Premier Denis Napthine and Deputy Premier Peter Ryan after their meeting with Prime Minister Tony Abbott. Photo: Andrew MearesFederal politics: full coverageAbbott warns of more economic shocks to comeState faces jobs crisis
Victorian Premier Denis Napthine and his deputy Peter Ryan have emerged empty-handed from emergency talks in Canberra with the Abbott government, aimed at finding replacement jobs and an economic adjustment package for tens of thousands of car sector workers.
Instead the Premier was reduced to claims of broad support, while getting nothing concrete.
The hastily arranged meeting took place on Tuesday afternoon less than 24 hours after Toyota Australia stunned both governments with the news of its impending closure in three years, sending 2500 direct employees to the dole queues and countless more in the broader car sector.
An inexplicably upbeat Dr Napthine praised the federal government for making several senior ministers available for the talks, arguing that Prime Minister Tony Abbott understood the implications for his state.
Mr Abbott was flanked by Deputy Prime Minister Warren Truss, Treasurer Joe Hockey and Industry Minister Ian Macfarlane.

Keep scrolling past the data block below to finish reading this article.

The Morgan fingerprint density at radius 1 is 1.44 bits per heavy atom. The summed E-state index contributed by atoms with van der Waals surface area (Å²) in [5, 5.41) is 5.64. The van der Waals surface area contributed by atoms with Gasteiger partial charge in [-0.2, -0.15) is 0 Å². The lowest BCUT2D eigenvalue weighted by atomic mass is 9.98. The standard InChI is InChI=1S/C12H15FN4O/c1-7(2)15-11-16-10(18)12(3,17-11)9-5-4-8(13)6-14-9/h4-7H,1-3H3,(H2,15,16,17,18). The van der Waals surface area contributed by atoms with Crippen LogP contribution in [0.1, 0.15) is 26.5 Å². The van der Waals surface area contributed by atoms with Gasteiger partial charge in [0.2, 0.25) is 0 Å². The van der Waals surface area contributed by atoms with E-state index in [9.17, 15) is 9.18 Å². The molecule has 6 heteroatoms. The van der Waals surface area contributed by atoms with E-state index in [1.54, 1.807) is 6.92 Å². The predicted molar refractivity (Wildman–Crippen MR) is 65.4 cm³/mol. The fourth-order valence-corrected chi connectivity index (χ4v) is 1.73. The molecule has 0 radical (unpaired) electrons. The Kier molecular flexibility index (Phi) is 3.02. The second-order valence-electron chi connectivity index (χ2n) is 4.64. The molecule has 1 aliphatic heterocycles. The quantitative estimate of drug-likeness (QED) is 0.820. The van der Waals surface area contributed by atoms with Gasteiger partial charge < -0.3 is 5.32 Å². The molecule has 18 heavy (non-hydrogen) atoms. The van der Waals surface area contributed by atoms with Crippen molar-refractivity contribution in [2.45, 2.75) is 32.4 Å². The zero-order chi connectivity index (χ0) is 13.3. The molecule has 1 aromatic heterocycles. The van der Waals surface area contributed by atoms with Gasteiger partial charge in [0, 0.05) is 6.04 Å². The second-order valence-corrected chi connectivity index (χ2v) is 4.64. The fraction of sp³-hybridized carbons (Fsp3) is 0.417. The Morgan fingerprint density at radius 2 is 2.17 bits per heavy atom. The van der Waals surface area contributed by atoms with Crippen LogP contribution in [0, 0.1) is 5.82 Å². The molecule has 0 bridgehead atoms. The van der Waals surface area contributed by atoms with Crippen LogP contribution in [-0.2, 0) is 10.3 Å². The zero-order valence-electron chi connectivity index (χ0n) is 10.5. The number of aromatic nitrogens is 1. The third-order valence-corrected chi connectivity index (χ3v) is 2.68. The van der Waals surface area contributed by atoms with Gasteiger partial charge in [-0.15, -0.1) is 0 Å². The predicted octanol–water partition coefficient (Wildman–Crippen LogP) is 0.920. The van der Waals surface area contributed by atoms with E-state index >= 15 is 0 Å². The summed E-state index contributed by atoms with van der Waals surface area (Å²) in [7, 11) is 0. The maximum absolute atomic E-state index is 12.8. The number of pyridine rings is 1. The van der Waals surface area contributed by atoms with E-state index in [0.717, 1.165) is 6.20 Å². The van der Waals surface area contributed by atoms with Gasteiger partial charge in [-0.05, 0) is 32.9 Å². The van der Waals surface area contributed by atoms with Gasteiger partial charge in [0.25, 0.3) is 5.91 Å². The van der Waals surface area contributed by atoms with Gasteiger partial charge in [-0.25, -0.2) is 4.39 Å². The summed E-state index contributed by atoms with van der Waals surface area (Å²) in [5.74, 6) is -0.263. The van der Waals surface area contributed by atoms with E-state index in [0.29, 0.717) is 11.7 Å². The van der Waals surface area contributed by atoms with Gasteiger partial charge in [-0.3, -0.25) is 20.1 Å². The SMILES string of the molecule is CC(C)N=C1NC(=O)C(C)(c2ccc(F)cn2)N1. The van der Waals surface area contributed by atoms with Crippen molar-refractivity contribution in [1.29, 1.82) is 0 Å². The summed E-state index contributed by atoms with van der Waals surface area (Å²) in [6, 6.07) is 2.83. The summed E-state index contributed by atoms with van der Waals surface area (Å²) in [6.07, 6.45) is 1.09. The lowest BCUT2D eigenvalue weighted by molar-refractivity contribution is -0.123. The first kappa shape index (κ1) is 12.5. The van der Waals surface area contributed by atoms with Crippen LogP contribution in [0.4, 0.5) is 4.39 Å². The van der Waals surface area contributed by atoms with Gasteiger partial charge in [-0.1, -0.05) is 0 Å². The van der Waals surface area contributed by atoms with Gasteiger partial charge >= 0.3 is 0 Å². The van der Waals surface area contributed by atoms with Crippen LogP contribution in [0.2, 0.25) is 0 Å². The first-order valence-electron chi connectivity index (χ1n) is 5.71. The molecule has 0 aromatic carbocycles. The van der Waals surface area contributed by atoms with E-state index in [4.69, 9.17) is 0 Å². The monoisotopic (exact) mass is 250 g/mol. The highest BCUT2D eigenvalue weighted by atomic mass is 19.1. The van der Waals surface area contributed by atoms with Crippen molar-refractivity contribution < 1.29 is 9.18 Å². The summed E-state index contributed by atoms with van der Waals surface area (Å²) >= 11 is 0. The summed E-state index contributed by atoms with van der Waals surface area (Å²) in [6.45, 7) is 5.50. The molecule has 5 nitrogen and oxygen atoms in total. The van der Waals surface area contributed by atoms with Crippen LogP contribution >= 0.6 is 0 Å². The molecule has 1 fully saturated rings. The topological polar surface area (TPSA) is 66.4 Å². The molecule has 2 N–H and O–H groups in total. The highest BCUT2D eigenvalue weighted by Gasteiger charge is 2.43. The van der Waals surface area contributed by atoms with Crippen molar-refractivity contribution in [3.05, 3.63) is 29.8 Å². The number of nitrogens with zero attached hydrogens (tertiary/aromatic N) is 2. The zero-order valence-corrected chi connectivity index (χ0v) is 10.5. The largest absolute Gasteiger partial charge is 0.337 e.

But while the Victorians presented a wish-list of road-building and other public projects designed to provide jobs in the construction phase and enhanced economic performance after that, the Premier received no commitments beyond a promise of more discussions.
”Tony Abbott says that he [wants] to be the infrastructure PM and I welcome that,” Dr Napthine told reporters in Canberra. ”I think that is a great title for any prime minister to aspire to and we in Victoria have a range of infrastructure projects that we’re very keen to have the federal government involved with.”
He described the meeting as a ”very, very productive discussion across a range of projects”.
”We have made a very strong case for defence work in Victoria, particularly with our ship-building at BAE Systems at Williamstown.
”There’s also the opportunities for training at our air force base at Sale.”
But on the key question of federal funding for Metro Rail, Dr Napthine was deliberately unclear, repeatedly refusing to say if the project had found any new chance of support.
”We had a very, very productive discussion across a range of projects, whether they be defence projects, whether they be infrastructure projects and of course a number of other parts to that discussion,” he repeated.
This story Administrator ready to work first appeared on Nanjing Night Net.